It’s a trope as chewed up and spit out as stale fries: a teenager slingin’ burgers at a fast-food joint. For six memorable summers, I lived the cliché while I worked at a Wendy’s in a delightful haze of grease, Frosty mix and enough burgers to make Wimpy salivate.
My parents’ friends were friends with a married couple who owned a pair of Wendy’s in a seaside Massachusetts tourist town and for reasons that probably wouldn’t pass the mustard that goes on a Junior Bacon Cheeseburger today, they agreed to hire me in 1989, when I was all of 14 years old. I was ecstatic. A kid working in a fast-food restaurant? Pure caloric, acne-inducing bliss.
I rose from mousy youngster clearing trays and cleaning tables in the dining room to fry guy to cashier to crew trainer, becoming a two-time employee of the month along the way, accomplishments that remained on my resumé even after I graduated college.
I did it all: cooked hamburgers, manned the drive-thru, took out trash and even had one very traumatizing encounter with a clogged toilet. I learned about customer service, the importance of being responsible, how to work with others and just how much goes into running a restaurant. Wendy’s marked the first time I truly had to stand up for myself when I asked for a raise (which I got). My fascination with franchising, one that has twice taken me down exploratory trips to possibly open my own eatery, was borne out of my time there.
It’s easy to create the narrative that I was a teenager earning extra spending cash and socking money away for the future, but there is so much more to the experience that I still carry today. My father taught me there's no shame in making an honest living and I got to see that wisdom play out in real life before my very eyes. It’s a lesson I intend to pass on to my own kids.
I was working with a wide range of adults who really needed that money to make rent and take care of their children. Some had had run-ins with the law, some had struggled with addiction and some were uneducated. No matter — my respect and appreciation for hard work was forged in those days.
The owners impeccably ran this franchise with precision, but the turnover rate, like many fast-food restaurants, was high, and every summer new faces lined the roster of employees.
There was an older man with a developmental disability who cleaned the dining room. There was a lanky, salt-and-pepper-haired man with a ponytail who looked like he answered a casting call for “guy who never left Woodstock.” There were multiple Brazilian immigrants who came to America in search of a better life. There were scores of Irish exchange students, including one I had a massive crush on. There was Michael Arcebuche, a friendly teen a year older than me who now works as a pilot for a cargo company. He landed his job at Wendy’s a month after arriving in the United States from the Philippines. All opened up a world to me I had not known existed.
“What I really remember is a lot — including me, I would say — a lot of people that worked there from different countries, different cultures. I learned a lot from that,” Arcebuche told me during a call about our experiences.
Employees were issued two shirts, one pair of sandpaper-grade navy pants, an apron, a name tag, a visor and a pair of black sneakers that made orthopedic shoes look suave. Employees earned pins for good performance and achieving benchmarks they wore on their apron or hat, “flair” before it became an “Office Space” buzzword.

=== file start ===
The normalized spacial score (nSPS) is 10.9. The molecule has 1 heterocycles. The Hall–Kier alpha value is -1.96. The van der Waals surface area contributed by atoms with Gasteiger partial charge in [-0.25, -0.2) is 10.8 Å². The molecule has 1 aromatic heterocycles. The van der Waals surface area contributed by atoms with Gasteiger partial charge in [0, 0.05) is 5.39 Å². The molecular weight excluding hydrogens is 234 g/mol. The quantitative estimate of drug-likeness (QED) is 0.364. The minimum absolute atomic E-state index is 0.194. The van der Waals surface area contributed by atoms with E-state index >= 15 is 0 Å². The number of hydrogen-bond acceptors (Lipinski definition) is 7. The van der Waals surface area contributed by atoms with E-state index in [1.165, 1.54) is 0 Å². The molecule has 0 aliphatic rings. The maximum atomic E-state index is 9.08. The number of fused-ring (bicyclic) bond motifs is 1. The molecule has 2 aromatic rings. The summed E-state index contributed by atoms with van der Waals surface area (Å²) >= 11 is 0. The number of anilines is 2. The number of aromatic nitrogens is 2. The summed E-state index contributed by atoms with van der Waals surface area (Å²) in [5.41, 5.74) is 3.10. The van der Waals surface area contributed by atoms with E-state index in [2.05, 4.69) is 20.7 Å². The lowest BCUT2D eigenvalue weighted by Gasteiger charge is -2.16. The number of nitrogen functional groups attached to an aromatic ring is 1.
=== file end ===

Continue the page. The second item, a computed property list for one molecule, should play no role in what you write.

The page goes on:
My cologne of choice those summers? Grease. I couldn’t get the stench of it off of me fast enough after coming home and jumping in the shower each day.
My memories of Wendy’s are piled higher than the fixings on the rarely ordered triple. The chain’s late founder, Dave Thomas, visited our store one summer and I got to meet him, which, to this day, serves as good conversation at cocktail parties. His book was distributed to employees and I enthusiastically read it, my interest in fast food growing.
The customers ran the gamut from the friendly to the weird. I created a backstory for the elderly woman who ordered the same thing every single day one summer. There was the man who slammed a Chicken Cordon Bleu on the counter and screamed about a refund. To this day, I laugh at the thought of the guy who pulled up to the drive-thru late one night and very matter-of-factly said, “Gimme a large f------ chili.”
There are people out there who know what I mean when I say “white, red, green” when it comes to placing toppings on a sandwich. The four-corner press is still how I make hamburgers. Scrubbing potatoes was not the most enjoyable task. And, yes, the Frosty was delicious. This being the pre-Internet era, rumors of a vanilla flavor remained just that.
But, above all else, and hokey though it may sound, I learned about life. Being a teenager, I failed to realize at the time that I was not just earning a paycheck but soaking in lessons that have stayed with me to this day and meeting people who I wouldn’t encounter otherwise.
“I think Wendy’s was a really good start for me and that’s what I can take out of it,” Arcebuche said.
A few years ago, I stopped in to that Wendy’s, my first time there in well over a decade. The photo of me and Thomas, which hung in the lobby while I worked there, was still on display. One of the managers from my time was there and we said hello. The son of the owner, who was a manager when I worked there, was on site, lending a hand. He’s now an owner himself. We exchanged an awkward greeting, punctuated when he called me by the wrong name because he had forgotten it.
“It’s Drew,” I corrected him.
It’s one of the other things I learned: We are all replaceable.
Maybe I didn’t have that much of an impact on this Wendy’s. It sure did on me, though.